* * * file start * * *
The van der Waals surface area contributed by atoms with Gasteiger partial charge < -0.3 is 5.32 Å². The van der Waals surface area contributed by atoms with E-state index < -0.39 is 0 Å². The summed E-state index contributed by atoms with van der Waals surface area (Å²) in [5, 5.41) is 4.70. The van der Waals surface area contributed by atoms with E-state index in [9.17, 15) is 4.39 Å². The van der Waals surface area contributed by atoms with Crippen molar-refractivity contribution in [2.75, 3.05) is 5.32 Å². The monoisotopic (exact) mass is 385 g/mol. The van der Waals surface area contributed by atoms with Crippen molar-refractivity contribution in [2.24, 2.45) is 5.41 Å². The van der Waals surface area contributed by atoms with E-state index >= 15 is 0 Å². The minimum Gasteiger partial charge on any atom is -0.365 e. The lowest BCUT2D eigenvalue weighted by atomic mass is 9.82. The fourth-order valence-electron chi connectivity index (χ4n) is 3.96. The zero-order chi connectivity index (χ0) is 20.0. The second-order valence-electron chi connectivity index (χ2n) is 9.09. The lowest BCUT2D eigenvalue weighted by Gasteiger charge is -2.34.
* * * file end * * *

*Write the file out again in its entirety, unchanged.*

The van der Waals surface area contributed by atoms with Gasteiger partial charge < -0.3 is 5.32 Å². The van der Waals surface area contributed by atoms with E-state index < -0.39 is 0 Å². The summed E-state index contributed by atoms with van der Waals surface area (Å²) in [5, 5.41) is 4.70. The van der Waals surface area contributed by atoms with E-state index in [9.17, 15) is 4.39 Å². The van der Waals surface area contributed by atoms with Crippen molar-refractivity contribution in [2.75, 3.05) is 5.32 Å². The monoisotopic (exact) mass is 385 g/mol. The van der Waals surface area contributed by atoms with Crippen molar-refractivity contribution in [2.24, 2.45) is 5.41 Å². The van der Waals surface area contributed by atoms with E-state index >= 15 is 0 Å². The minimum Gasteiger partial charge on any atom is -0.365 e. The lowest BCUT2D eigenvalue weighted by atomic mass is 9.82. The fourth-order valence-electron chi connectivity index (χ4n) is 3.96. The zero-order chi connectivity index (χ0) is 20.0. The second-order valence-electron chi connectivity index (χ2n) is 9.09. The lowest BCUT2D eigenvalue weighted by Gasteiger charge is -2.34.